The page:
In this book Owen Wright analyses a single recording of classical Persian music made by Touraj Kiaras, a distinguished singer, accompanied by four noted instrumentalists.
The format of the recording is typical of a public concert performance, and thus includes instrumental compositions as well as a central exploration of vocal repertoire and technique.
The analysis identifies salient structural features, whether of the individual components or of the whole, in a way accessible to the western reader, but it also takes account of the analytical metalanguage used in Persian scholarship, and includes consideration of the relationship between music and poetry.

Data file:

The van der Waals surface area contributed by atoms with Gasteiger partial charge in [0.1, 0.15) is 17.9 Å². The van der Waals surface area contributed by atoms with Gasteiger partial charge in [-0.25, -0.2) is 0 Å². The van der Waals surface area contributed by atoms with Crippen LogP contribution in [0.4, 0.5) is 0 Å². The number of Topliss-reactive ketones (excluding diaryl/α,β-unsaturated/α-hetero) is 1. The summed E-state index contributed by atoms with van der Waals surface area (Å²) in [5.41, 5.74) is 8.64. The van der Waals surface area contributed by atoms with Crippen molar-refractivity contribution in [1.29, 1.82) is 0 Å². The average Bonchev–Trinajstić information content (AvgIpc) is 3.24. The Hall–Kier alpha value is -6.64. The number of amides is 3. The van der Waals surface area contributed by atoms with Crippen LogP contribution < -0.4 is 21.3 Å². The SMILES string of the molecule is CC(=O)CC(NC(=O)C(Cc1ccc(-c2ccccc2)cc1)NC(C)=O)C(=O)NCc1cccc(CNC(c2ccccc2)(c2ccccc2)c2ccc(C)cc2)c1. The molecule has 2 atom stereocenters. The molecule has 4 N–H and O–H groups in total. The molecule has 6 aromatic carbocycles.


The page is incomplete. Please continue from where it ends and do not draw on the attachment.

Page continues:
It is important to note that it is also guided by the perceptions of the performer, whose input and responses to questions have significantly influenced the enterprise.
To avoid the dryly impersonal, the analysis is also framed by an introduction which combines a biographical sketch of Touraj Kiaras with a survey of the twentieth-century evolution of Persian classical music and of the position of the vocal repertoire within it, and by an epilogue which examines further the ideological basis of prevalent attitudes to music, and seeks to explore the validity of the analytical enterprise within this context.